GloRilla Shines In Roots Picnic Debut
GloRilla | Kayla Oaddams/Getty Images
Unapologetic rebel GloRilla may have just one EP under her belt, but her growing fandom came alive during her Roots Picnic performance.
The Presser Stage crowd swooned along with femme-empowering smashes like "Phatnall," as well as more provocative songs like "Nut Quick" and "Lick or Sum." Legions of newly single fans screamed the lyrics to crunk hit "F.N.F. (Let’s Go)."
Big Glo kept the momentum going at high speed, loosening the relatively stiff crowd. And while Cardi B wasn’t present for her part in "Tomorrow 2," GloRilla brought out an energized and visibly pregnant Chrisean Rock for a twerk-worthy cameo.
GloRilla truly embraced her rowdy nature and southern charm, which has helped her earn garner recognition from her peers and even notch her first GRAMMY nod for Best Rap Performance.
Usher Brings Sultry And Sin To The City, With A Few Special Guests
Usher and Black Thought perform | Taylor Hill/Getty Images for Live Nation Urban
Before Usher had even closed out the festival, radio and podcast personality Charlamagne and comedian Jess Hilarious talked about wrapping up their own event early to snag a close seat to watch the R&B star in action.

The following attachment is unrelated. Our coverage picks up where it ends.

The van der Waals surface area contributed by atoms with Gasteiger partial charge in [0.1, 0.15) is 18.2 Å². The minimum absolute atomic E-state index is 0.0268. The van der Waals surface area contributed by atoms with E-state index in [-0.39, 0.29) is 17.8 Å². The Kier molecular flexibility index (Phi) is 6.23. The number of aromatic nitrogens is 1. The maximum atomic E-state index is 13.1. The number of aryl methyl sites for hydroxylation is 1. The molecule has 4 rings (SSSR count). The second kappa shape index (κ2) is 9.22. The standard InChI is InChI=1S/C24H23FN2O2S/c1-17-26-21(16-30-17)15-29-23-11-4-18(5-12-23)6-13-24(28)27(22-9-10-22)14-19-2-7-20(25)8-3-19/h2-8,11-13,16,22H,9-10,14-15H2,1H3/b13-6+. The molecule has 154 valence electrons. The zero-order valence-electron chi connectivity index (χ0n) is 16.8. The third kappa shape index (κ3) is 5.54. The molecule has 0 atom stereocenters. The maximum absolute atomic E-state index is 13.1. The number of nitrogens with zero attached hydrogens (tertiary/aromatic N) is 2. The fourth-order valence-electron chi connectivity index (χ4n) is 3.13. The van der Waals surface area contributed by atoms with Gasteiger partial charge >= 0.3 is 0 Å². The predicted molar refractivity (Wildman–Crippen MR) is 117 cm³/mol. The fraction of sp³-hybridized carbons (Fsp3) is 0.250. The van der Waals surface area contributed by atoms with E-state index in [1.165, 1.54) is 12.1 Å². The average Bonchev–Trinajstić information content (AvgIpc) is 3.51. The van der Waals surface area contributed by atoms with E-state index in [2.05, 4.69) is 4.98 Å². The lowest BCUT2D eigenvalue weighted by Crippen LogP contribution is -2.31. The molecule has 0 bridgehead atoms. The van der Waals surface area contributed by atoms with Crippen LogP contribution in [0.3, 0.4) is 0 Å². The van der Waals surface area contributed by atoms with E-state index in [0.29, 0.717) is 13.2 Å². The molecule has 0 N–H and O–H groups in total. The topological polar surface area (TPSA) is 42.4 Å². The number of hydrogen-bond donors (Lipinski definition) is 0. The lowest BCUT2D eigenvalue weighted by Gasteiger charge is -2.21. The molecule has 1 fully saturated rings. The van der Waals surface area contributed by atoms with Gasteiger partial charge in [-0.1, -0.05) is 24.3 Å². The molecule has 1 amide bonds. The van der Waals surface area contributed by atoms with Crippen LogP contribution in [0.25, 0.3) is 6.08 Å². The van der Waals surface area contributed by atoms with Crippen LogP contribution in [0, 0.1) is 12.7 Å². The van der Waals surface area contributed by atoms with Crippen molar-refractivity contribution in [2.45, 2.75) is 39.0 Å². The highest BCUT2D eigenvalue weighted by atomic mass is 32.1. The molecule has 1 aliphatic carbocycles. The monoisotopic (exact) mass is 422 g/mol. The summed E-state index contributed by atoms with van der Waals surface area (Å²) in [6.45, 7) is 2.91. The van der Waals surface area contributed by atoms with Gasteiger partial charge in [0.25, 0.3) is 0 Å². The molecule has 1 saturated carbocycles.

Though decades into his musical career, Usher hasn't missed a step. Dressed in leather, the eight-time GRAMMY winner delivered his classic, slow-burning album cuts and glossy radio hits under the glimmering lights of the open air Park stage.
Usher put on an electrifying performance that covered hits from various eras in his catalog. Songs like "Love in This Club," "U Don’t Have to Call," and "Lil Freak" had Sunday’s crowd staring in awe, even for those looking to get ahead of the departing traffic. He also brought The Roots on stage before Philly natives Jazmine Sullivan, Eve and Black Thought joined the singer to perform "U Got Me."
Lauryn Hill (And Some Famous Friends) Took The Crowd Way Back
Wyclef Jean, Lauryn Hill, and Pras Michel of the Fugees | Taylor Hill/Getty Images for Live Nation Urban
Lauryn Hill’s reputation precedes her. Some fans joked about her tardiness — or even potential absence — but the legendary vocalist arrived about 30 minutes past her scheduled set time and put on a performance that was met with shockwaves of cheers.
Hill's headlining performance coincides with a big milestone: the 25th anniversary of her groundbreaking album The Miseducation of Lauryn Hill. "Even though it's been 25 years, everything is still everything," she told the enlivened crowd.
She performed tracks from the masterful GRAMMY-winning album, including "Everything Is Everything" and "When It Hurts So Bad," but perhaps the biggest surprise throughout the weekend was the reunion between her, Pras and Wyclef Jean. The trio came together as the Fugees to perform hits "Ready Or Not" and "Killing Me Softly" for a spirited celebration of the group’s 1996 album The Score.